The U.S. Open Setup: A Q&A With The USGA’s Jeff Hall
JEFF HALL still remembers the roar. When Tiger Woods birdied the 18th hole to force a Monday playoff with Rocco Mediate during the 2008 U.S. Open at Torrey Pines, the crowd reaction was unforgettable. “I was just outside the scoring area in the cart barn and near Rocco, who was watching on TV,” said Hall, the USGA’s managing director, Rules and Open Championships. “Even 100 yards away, you knew what happened.” Hall and the USGA are now preparing for the U.S. Open’s return to the South Course June 17-20. He shares his thoughts on the course setup, graduated rough, and some new tees.
FORE: Will the South Course set up differently this year than in 2008?
HALL: I’m not sure there is going to be a huge difference. The city of San Diego has made a tremendous investment in Torrey Pines, including a significant infrastructure boost (bringing in new irrigation and drainage systems) in 2019. That has impacted what superintendent Rich McIntosh has been able to do with watering, especially right now with the transition from overseeded rye grass to the kikuyu grass that will be in place by June.
What impact will four new championship tees have on the layout?
The tee on No. 4 was shifted closer to the ocean (as was the fairway). On 17, the tee was shifted to the left and lower than the existing tee, so it offers a slightly different angle. There are new tees on 10 and 15 that will add yardage. The 10th went from 415 yards in 2008 to 449 yards this year. On 15, we established a new tee at 513 yards, but the fairway there was also widened slightly. In June, that hole should play with a slightly helping crosswind from the left. So it’s available, but we’ll also likely use the existing tee (478 yards) some of the days as well.
You attended the Farmers Insurance Open this past January at Torrey. What course insights did you glean then?
We spent a lot of time watching the drive zone on the 10th hole because there’s quite a pitch there from left to right. We made a decision to widen that fairway slightly on the right to provide a little more room, with the anticipation that conditions will be dryer and firmer in June. We also looked at the reconfigured fairway on the fourth hole to get a sense of how guys were approaching the hole, but we also recognized that it will be a different golf course in June. What we are hearing from the PGA Tour guys generally is that it’s a very challenging course; you just don’t pretend your way around Torrey Pines South.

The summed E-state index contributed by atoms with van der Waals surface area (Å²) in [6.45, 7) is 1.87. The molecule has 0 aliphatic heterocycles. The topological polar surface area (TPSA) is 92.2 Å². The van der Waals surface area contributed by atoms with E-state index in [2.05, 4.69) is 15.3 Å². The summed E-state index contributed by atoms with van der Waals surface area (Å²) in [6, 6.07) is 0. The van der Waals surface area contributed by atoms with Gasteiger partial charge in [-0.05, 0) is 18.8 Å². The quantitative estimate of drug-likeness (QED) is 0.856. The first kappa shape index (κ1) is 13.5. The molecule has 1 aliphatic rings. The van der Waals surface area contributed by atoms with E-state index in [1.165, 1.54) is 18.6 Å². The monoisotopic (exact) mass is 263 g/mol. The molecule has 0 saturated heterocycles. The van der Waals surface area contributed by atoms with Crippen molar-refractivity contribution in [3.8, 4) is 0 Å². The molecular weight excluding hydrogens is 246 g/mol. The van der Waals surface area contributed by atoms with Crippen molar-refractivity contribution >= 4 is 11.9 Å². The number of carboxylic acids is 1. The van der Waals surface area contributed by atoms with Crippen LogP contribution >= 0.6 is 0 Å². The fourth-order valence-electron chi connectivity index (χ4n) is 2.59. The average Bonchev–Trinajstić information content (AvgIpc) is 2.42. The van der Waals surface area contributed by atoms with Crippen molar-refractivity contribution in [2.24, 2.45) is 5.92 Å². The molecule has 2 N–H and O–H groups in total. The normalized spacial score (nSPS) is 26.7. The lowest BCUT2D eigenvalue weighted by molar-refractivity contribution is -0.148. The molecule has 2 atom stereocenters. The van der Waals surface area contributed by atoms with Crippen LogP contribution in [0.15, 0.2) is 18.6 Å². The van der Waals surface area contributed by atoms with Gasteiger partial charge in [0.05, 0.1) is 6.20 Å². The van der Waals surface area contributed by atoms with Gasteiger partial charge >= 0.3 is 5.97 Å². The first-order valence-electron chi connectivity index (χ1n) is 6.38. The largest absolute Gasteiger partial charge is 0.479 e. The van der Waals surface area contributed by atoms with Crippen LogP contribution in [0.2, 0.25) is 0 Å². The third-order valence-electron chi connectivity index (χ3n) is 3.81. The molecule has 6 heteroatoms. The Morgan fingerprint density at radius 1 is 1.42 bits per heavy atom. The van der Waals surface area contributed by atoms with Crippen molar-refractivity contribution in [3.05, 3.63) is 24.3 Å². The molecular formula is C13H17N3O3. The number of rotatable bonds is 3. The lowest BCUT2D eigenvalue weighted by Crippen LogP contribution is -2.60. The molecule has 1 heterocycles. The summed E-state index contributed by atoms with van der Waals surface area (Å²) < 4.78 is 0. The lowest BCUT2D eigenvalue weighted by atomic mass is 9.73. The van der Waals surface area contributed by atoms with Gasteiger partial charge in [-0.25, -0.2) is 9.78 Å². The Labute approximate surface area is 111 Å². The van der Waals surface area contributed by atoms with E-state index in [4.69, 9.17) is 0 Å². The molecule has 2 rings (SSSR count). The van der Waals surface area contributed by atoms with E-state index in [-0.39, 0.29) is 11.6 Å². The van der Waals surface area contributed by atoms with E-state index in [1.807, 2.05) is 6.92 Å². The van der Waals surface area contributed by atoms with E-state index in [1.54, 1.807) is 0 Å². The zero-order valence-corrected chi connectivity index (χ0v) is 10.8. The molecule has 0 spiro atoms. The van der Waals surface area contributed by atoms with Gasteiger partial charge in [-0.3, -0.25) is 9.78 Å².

What effect can “June Gloom” have on course conditions?
How long it hangs around and what kind of moisture it’s bringing into the atmosphere can have an effect. Cooler temperatures can mean the ball doesn’t go as far. In that case (or with the Santa Ana winds), we may perhaps adjust a few tee locations, but we have identified alternative tees we could use from a strategy standpoint. You may have a plan that you would like to execute, but sometimes you get out there and say that’s not going to work, so we need to do this. We’ll be prepared for that.
We also looked at the reconfigured fairway on the fourth hole to get a sense of how guys were approaching the hole, but we also recognized that it will be a different golf course in June. What we are hearing from the PGA Tour guys generally is that it’s a very challenging course; you just don’t pretend your way around Torrey Pines South.”
Will graduated rough be used on all nonpar 3s?
There will be some holes with no graduated rough, like the second, a very short par 4. There’s also a pretty good chance that on the par 5s, there may not be graduated rough just to put a premium on driving the ball in the fairway. But a hole like 12 is a really good example. That is a real big par 4 that will generally play into some type of hurting breeze. We might have a bit more graduated rough there than maybe on the first hole. We’re going to start with three inches of primary rough, and then the balance of the rough will be closer to five inches. I anticipate we will adjust those heights either up or down depending on what we see when we get there. We will check the density and moisture content to see where that rough will go.
How will the green contours affect the green speed?
We don’t want excessive green speeds, but we want to make sure there is a premium on touch, whether it’s while playing shots around the greens or putting. Right now we would like the majority of the golf played on the greens for a particular day be in the area of 13 feet (as measured by the Stimpmeter). With a seaside golf course you have to be concerned with wind and how exposed some of the greens can be, although that would seem to be a bit more out of character at Torrey than at Pebble Beach, where you can get days of howling breezes. There are a few greens on the South Course that have a little more slope than others; No. 13 is a good example. The green on that par 5 has quite a bit of back-to-front slope, so the speed really needs to be monitored there.
In 2018 the USGA scrapped the 18-hole playoff format (last used in 2008) for a two-hole aggregate playoff. Which two holes on the South Course will be used if needed this year?
We have not yet arrived at which holes would be used. I would contemplate that the 18th hole will be one of the two. We haven’t quite talked through that yet.